National Day of Unplugging

Somewhere in the beginning of my day, I reach for my phone … from my bed. That’s what starts my workday, I mean, my actual day. 

The Betty Crocker version of myself says: Read today’s Bible verse, gather the top 5 cycling news stories, check any pending charges, see what work communications have popped in overnight, what edits need to be made, etc. 

This is all during my first morning bathroom visit. The truth is, if we keep it real with ourselves is we are “plugged in” almost all the time even in the least unexpected places.  

As a WFH graphic designer, mom of 3 boys, and CEO of a unique hybrid-model banding and digital marketing firm, ‘the veil’ of both work and home life is as thin as prosciutto and often just as salty as you maneuver between the two.

For merit, when #NationalDayofUnplugging  poked its head around the corner last year,  I encouraged my kids to unplug themselves from tech for the day.  I decided to practice what I preached and participated in learning how to unplug myself from my typical 9 to 9 job, which is relies heavily on technology.

Cue “Gangster Paradise.” 

Minute after minute, hour after hour. 

How do I do this?

I had to think of a quick plan. That day taught me a lot and I adopted the following boundaries for myself.

  • Set the vacation responder asap. I literally set it and forget it with realistic steps on how to reach my team for emergencies only.
  • Leave my techie fishbowl. Can’t grow if you don’t go! I physically leave the space that I work in and don’t go anywhere near it while ‘unplugging’.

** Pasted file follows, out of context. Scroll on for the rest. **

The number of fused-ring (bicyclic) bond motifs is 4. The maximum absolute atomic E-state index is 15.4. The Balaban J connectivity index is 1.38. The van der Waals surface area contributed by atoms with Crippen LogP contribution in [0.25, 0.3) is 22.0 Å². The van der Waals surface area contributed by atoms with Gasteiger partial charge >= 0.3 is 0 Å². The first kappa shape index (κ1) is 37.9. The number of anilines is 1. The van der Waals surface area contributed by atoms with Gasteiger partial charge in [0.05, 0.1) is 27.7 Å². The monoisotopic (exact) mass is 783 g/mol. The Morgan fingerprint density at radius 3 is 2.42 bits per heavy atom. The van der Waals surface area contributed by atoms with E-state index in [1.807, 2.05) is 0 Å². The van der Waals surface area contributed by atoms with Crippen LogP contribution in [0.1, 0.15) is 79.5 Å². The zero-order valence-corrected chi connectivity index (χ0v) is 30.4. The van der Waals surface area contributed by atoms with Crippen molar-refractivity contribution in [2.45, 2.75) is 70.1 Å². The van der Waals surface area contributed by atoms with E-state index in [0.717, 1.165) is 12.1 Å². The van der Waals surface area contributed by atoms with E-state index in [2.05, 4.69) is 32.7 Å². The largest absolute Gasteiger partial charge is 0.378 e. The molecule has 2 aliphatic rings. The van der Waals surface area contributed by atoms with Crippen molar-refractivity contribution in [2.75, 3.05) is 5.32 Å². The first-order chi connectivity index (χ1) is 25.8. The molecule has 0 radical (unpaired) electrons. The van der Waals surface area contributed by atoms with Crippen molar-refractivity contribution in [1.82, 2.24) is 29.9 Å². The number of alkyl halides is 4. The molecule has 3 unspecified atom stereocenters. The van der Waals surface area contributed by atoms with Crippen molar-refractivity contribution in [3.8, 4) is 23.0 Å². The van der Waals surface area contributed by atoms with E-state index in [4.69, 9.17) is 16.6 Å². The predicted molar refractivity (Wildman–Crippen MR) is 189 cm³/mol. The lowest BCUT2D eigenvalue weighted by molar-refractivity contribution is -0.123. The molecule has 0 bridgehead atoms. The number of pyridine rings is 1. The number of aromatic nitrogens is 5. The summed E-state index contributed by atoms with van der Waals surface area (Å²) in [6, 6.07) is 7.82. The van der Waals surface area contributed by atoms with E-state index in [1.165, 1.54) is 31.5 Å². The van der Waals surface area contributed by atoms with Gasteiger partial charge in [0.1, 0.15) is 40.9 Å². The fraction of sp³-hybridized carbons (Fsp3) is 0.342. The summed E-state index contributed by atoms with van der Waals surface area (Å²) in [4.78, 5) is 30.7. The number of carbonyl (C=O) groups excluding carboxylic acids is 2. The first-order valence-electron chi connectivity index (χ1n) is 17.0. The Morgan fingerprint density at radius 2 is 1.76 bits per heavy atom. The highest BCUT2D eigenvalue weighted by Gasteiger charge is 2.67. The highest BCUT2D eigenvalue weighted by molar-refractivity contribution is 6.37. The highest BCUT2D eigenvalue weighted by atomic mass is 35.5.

• Get outside. Seeing and feeling green space actually relaxes our brain chemically. Walk, stare, and breathe deep. The longer you take a break the more refreshed you feel coming back to your desk.
  • Read a book or play a strategy game. Physical crossword puzzles, word search books, cornhole, even Uno can help our brain relax but also awaken other areas of our brains not used or reached when working. 

Some of the challenges I faced before realizing there was a need to unplug was moodiness and irritability. I would feel “sucked in ” and not see other options other than to keep feeling “sucked in” till whatever it was, was done.  The real tell-tell sign was a lot of hours being busy but not productive. That’s when I knew that I needed  to get up and get out, stat. 

This rule applies more scrupulously to my growing kids ranging from 16 to 2 years old.

I remember telling my children the first day they got their iPhone SE’s that “this is a tool not a toy”. And it stayed with them … for the first year. Over time they’d reach for the latest Youtube reaction videos and gameplay review the same way they reach for the household toilet paper; same spot, different day. 

I try to give technology a balanced view from the start by establishing a level of common trust and responsibility to not abuse the access they’ve been given. If they can’t follow the rules, they can’t have access. I’m that parent with my thumb on the router password. Yes, I can even suspend a phone line quicker than I can make PB&J. (I beta tested.)

In the end, balance is truly in the eye of the beholder. For us that’s systematic time limits, no stream gaming on their phones but they can watch appropriate YT shorts and TikTok videos. 

Maybe for you that’s more… or less structure. No judgment here from what works best for you, your child/ren and your nucleus values. But whatever you choose, stick to it. 

Game on for a true National Day of Unplugging!

Picture of octane


Creative, multi-business owner, published author, wife and mom of 3. Book Danielle to speak at www.daniellemeadowsstinnett.com.

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